This blog is part of a series of blogs examining key elements of the Scottish Government’s Future Fisheries Management Policy Intent Paper, which was published on 1 October 2020. The paper sets out the government’s response to stakeholder views on the Future of fisheries management in Scotland national discussion paper. This blog focusses on international aspects of the paper.
International fisheries negotiations
Every year, international negotiations take place to agree on issues such as conservation measures, the use of fishing equipment and agreeing and sharing catch limits based on scientific advice. These negotiations fulfil obligations under international law for the joint management of shared fish stocks.
Negotiations take place between the EU (on behalf of Member States) and other independent coastal states (e.g. Iceland, Norway and the Faroe Islands). Separate bilateral negotiations also take place between independent coastal states. Scotland’s interests in these negotiations were previously part of a UK delegation represented by the EU. Now that the UK has left the EU, the UK will negotiate as an independent coastal state. The Scottish Government and Scottish fishing industry representatives will continue to contribute to UK negotiations.
Scotland’s stake in negotiations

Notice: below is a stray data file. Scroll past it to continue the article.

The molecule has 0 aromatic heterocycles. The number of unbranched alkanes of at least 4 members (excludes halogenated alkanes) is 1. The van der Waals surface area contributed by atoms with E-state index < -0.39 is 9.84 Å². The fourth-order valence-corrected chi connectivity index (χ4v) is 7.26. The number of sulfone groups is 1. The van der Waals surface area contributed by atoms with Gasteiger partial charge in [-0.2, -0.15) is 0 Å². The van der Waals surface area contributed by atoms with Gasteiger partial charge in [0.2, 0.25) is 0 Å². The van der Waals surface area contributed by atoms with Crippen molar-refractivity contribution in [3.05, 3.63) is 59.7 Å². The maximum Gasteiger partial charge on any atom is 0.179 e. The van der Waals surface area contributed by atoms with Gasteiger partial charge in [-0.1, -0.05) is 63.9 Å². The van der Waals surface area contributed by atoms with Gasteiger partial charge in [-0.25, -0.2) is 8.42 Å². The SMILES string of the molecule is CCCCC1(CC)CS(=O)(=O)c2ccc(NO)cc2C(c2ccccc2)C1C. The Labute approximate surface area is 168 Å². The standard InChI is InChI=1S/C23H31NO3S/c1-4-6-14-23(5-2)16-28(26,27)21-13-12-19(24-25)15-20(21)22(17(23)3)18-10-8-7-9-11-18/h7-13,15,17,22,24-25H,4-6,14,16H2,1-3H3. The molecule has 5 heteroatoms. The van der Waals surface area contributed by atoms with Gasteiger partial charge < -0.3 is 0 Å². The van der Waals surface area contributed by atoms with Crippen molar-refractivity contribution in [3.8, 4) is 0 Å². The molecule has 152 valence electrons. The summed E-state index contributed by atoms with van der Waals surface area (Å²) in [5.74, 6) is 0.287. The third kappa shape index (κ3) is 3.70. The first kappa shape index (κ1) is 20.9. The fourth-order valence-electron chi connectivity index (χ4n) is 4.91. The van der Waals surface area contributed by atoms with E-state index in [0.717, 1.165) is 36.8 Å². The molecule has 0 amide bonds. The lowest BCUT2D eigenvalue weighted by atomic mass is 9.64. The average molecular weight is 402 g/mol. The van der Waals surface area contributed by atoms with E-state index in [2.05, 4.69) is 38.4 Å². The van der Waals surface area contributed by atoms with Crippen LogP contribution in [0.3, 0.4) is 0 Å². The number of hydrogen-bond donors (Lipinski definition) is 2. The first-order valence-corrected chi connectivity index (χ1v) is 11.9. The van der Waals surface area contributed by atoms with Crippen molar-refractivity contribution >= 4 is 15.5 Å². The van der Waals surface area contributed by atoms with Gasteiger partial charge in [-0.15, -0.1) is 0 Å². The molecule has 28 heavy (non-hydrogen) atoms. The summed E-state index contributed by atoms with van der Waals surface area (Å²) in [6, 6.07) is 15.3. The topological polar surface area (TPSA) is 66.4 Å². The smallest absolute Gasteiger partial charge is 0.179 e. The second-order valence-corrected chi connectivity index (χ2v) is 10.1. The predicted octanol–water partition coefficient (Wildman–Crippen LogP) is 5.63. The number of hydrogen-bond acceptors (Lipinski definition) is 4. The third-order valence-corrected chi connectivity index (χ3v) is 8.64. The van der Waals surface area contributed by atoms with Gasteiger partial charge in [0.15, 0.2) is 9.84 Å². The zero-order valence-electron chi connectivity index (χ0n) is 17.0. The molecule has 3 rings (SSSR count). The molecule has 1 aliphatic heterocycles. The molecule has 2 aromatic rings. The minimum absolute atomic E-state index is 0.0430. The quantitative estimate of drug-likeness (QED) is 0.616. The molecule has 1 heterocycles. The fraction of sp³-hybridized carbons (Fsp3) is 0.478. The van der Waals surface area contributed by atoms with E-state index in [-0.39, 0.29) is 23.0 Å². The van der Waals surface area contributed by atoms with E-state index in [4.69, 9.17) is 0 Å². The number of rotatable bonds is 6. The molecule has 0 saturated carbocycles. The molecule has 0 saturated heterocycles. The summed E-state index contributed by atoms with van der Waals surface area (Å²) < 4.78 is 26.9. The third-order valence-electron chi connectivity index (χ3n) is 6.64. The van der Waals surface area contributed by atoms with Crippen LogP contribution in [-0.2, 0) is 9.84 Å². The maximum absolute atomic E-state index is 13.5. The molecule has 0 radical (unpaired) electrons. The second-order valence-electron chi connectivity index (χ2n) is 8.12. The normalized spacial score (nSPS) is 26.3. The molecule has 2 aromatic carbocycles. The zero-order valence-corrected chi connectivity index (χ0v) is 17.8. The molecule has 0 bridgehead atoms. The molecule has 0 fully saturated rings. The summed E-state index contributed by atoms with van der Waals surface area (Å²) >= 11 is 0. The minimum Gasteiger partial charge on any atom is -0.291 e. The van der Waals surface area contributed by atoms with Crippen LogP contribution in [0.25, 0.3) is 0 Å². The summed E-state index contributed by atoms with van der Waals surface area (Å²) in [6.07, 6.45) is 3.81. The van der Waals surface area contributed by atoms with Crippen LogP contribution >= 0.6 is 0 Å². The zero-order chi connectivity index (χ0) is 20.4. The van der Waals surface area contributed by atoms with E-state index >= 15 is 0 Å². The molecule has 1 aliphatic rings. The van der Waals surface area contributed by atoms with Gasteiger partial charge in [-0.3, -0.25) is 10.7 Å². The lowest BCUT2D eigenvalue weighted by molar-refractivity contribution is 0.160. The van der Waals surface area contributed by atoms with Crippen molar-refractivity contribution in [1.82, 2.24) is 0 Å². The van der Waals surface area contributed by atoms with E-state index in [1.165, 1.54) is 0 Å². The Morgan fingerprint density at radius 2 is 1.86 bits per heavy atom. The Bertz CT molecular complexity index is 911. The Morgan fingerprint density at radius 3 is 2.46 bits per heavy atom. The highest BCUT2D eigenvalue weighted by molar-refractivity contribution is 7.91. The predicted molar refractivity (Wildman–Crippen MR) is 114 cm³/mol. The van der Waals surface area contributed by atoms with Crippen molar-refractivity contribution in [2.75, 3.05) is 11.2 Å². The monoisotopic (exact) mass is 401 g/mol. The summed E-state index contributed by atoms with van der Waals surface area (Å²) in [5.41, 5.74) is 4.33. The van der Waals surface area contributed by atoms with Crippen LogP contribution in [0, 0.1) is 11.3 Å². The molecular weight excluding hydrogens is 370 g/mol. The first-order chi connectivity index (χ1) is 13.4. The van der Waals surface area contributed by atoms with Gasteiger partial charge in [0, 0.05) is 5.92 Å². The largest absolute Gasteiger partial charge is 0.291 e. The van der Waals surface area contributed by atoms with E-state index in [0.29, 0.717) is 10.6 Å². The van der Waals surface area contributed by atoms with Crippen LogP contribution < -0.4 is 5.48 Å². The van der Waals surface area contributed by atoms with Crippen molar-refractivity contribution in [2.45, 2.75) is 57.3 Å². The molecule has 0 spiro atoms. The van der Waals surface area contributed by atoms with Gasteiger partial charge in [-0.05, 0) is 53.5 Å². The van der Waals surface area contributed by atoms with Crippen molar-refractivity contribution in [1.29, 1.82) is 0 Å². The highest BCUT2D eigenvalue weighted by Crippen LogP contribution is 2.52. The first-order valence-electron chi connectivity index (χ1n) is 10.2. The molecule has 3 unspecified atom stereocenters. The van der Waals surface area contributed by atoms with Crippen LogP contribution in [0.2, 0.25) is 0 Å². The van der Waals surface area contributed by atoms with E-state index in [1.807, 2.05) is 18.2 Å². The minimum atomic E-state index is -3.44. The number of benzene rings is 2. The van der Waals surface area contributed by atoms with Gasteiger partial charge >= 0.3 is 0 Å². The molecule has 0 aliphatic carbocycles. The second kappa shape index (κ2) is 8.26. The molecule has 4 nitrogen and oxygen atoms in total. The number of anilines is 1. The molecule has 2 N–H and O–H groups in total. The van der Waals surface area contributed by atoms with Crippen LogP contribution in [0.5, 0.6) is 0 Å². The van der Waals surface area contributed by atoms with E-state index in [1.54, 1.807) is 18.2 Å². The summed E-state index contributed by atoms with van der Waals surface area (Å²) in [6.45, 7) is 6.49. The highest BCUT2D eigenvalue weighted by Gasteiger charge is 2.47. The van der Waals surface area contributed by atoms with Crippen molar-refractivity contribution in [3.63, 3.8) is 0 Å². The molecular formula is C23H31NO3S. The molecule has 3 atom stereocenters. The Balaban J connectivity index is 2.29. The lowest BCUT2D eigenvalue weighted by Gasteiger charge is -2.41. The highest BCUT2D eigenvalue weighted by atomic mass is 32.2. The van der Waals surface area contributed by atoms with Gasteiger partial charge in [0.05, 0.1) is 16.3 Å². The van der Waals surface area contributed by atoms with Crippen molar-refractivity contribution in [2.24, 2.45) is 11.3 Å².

Scottish fishing vessels account for around three quarters of UK landings of high value pelagic (mid-water) species such as mackerel and herring. Scottish fleets therefore have an important stake in international negotiations on fishing opportunities in these stocks. The chart below shows the proportion of landings of pelagic species into the UK by Scottish vessels in 2019.
Can the Scottish Government lead international negotiations?
International relations are a reserved matter under the Scotland Act 1998. Therefore, the Scottish Government does not have a legal right to lead international fisheries negotiations.
The Scottish Government’s Future of Fisheries Management policy intent paper states:
“there was broad support from stakeholders for our approach that Scotland, as the biggest partner in fisheries in the UK, should be leading in international negotiations […] We will set out how we will become a world leading fisheries nation, including how we intend to work in future with all administrations in the UK, and also outline our approach to international engagement and negotiations in the strategy, including our overarching principles for future negotiations and our values.”